Why do we march?

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Contributing Editor

Walter W. Pickut

Because we love a parade!

We love watching and marching—the beating-of-feet on the bricks and high-stepping our way down Main Street. But why?

Just because we love to, that’s all. Who needs a better reason than that? And every year about this time we come up with some of our very best reasons to launch a bunch more parades.

Take the upcoming holiday season, for instance. We’ve already heard about at least a dozen Holiday-Thanksgiving-Christmas parades in and around the three home counties of the Jamestown Gazette—Chautauqua, Cattaraugus, and Warren. Check this week’s Cover Story by contributor Joni Blackman for a complete rundown on some of the very best around.

So, what makes for a good parade? The answer is surely not its subtlety. Great parades are all about exuberant, lavish, extravagance—and lots of hometown pride.

Just think about some of these famous, giant parades…

  • Macy’s Thanksgiving Day Parade – It’s said to be the world’s largest one. Two million happy gawkers line New York City’s streets every year to watch a cavalcade of massive floats and a flotilla of superhero balloons parade through Manhattan.
  • Mardi Gras – “Fat Tuesday” – in New Orleans – It’s so big it takes two weeks to get it all in because it’s really a whole bunch of parades with a million and a half costumed partiers marching down Bourbon Street.
  • Dublin’s St. Patrick’s Day Parade – In Dublin they say nobody throws a bigger party than the Irish. And their week-long St. Patrick’s Day celebration by nearly a million people crowding into the streets, topped off with the parade in Dublin, is truly like no other.

But does it really take a million people to make a parade? Here, we live in smaller communities. Our cities are more like towns, and our towns are crowned by villages and rural hamlets. Yet I think that’s reason enough, and more, for a kind of pride and extravagance no big city can match.

A huge metropolis can do anything. With millions of people to draw from, what can’t be done, even with millions of others just watching.

But here at home, we’re all on the home team, the front lines of our own communities, where home is never far from downtown and downtown is never far from home.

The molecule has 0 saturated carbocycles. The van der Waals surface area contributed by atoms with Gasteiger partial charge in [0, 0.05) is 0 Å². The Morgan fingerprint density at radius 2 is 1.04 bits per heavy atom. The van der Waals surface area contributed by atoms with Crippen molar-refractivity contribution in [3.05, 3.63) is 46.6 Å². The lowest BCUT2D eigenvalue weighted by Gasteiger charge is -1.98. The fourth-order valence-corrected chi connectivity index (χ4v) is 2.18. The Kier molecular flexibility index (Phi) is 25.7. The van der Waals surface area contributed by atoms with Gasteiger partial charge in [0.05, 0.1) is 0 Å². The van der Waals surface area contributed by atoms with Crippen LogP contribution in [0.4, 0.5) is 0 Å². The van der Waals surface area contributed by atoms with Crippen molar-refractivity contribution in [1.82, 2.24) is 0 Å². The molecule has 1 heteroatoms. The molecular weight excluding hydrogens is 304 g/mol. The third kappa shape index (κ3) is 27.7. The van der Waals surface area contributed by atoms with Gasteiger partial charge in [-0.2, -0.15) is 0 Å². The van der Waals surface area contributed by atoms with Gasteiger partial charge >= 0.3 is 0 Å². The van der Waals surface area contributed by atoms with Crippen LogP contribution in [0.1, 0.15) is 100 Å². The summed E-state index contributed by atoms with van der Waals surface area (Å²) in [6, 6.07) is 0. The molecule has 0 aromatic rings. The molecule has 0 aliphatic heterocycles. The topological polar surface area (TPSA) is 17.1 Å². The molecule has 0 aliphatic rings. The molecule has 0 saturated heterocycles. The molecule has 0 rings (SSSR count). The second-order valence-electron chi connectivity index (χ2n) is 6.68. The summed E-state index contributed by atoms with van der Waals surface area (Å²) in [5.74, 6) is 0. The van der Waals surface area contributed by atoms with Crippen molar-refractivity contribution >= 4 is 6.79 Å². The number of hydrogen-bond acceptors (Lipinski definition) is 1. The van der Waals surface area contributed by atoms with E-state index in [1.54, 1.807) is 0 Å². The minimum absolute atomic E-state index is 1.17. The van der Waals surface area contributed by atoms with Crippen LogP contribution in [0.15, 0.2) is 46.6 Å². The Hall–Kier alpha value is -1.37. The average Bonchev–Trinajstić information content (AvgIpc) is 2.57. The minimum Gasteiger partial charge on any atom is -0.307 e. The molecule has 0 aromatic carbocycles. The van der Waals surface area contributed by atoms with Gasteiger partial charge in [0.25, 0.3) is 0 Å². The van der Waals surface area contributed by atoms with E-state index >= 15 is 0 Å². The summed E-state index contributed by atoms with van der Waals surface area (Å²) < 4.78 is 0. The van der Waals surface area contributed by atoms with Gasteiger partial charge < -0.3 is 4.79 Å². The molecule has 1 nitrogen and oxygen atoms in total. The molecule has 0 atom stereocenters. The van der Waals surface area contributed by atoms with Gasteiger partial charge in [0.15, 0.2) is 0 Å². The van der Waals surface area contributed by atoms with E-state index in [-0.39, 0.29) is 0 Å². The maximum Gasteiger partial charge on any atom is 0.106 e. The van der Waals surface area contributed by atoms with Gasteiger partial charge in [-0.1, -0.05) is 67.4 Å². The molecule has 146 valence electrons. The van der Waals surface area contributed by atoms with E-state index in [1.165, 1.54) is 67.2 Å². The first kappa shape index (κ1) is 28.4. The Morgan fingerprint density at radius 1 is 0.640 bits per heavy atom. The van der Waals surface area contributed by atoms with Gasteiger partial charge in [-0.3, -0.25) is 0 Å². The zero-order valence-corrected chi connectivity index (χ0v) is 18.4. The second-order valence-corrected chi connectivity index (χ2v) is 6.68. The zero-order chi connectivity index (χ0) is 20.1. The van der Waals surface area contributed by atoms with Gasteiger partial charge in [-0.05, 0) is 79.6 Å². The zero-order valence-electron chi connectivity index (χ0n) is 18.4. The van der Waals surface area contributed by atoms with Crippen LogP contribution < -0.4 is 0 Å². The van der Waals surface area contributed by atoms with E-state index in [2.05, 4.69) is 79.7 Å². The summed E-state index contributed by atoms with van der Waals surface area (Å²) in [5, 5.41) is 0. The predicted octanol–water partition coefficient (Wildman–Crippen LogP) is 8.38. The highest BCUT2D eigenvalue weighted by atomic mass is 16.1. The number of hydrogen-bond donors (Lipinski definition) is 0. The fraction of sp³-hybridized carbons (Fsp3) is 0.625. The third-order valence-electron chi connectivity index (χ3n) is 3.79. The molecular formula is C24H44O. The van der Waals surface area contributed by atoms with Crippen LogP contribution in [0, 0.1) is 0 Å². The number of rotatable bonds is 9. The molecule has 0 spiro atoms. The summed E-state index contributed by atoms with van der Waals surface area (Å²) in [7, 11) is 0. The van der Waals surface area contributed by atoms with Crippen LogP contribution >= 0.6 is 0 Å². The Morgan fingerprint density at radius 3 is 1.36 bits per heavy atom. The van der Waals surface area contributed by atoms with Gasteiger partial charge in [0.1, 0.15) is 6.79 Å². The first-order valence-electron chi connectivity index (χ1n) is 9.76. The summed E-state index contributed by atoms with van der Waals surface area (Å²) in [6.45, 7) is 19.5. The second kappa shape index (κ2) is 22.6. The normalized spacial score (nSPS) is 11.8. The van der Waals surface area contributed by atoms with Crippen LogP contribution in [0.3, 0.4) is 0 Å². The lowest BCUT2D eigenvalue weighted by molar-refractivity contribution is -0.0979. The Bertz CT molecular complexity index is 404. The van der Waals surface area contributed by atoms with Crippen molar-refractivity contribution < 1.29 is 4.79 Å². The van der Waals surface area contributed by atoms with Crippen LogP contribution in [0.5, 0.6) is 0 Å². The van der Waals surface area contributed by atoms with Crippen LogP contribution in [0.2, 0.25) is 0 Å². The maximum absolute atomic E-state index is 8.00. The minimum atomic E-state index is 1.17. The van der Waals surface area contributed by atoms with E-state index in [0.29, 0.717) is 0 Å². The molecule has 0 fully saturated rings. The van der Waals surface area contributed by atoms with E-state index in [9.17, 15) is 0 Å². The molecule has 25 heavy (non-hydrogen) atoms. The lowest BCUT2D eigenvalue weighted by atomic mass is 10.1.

What is done and accomplished is done as well here as anywhere, but usually by somebody you know, or somebody rarely more distant than a friend of a friend or their neighbor.

That’s why we go to parades. We’re not gawking at something so spectacular that it’s alien, so enormous that it’s anonymous, or so polished that only the products of a dozen multi-national mega-plants could have built it.

We know the people on the floats, the firefighters on the trucks, and the local folks marching along with them who run our towns, schools, and police stations. Our holiday parades are a tapestry of the personal connections that hold us all together.

This week we’re relaying two of the region’s special invitations to our readers:

  • Randolph NY’s “Light Up the Night” Christmas parade, 7:30pm, Friday, December 2nd, immediately followed by the traditional and beloved Memory Tree Lighting, and then Saturday’s always popular Randolph Central School Craft Show and gift-shopping opportunity.
  • Jamestown, NY’s 2022 “Season of Joy” Christmas Parade, 6:00pm on Saturday, December 3. Collaborative Children’s Solutions is once again hosting the parade for Jamestown’s 2022 Holiday Parade. This year’s theme is: “Bring what brings you joy” and share your joy all around.

So please accept the Jamestown Gazette’s invitation to go see, wave at, and even march with what the world’s biggest parades simply can’t offer—the friends and neighbors you know.

That’s why we love our hometown parades.

A happy holiday season to all our readers from your Jamestown Gazette. Enjoy the read!

Walt Pickut
Contributing Editor

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Walt Pickut’s writing career began with publishing medical research in1971 while working at the Jersey City Medical Center and the NYU Hospital and School of Medicine. Walt holds board registries in respiratory care and sleep technology as well as bachelor's degrees in biology and communication, and a master's degrees in physiology from Fairleigh-Dickinson University in New Jersey, with additional graduate work in mass communication completed at SUNY Amherst. He currently teaches Presentational Speaking in the Houghton College PACE program at JCC and holds memberships in the Society of Professional Journalists and the American Society of Business Publication Editors. He lives in Jamestown with his wife Nancy, an MSW social worker, and has three children: Dr. Cait Lamberton in Pittsburgh, Bill Pickut, a marketing executive in Chicago, and Rev. Matt Pickut in Plymouth, IN.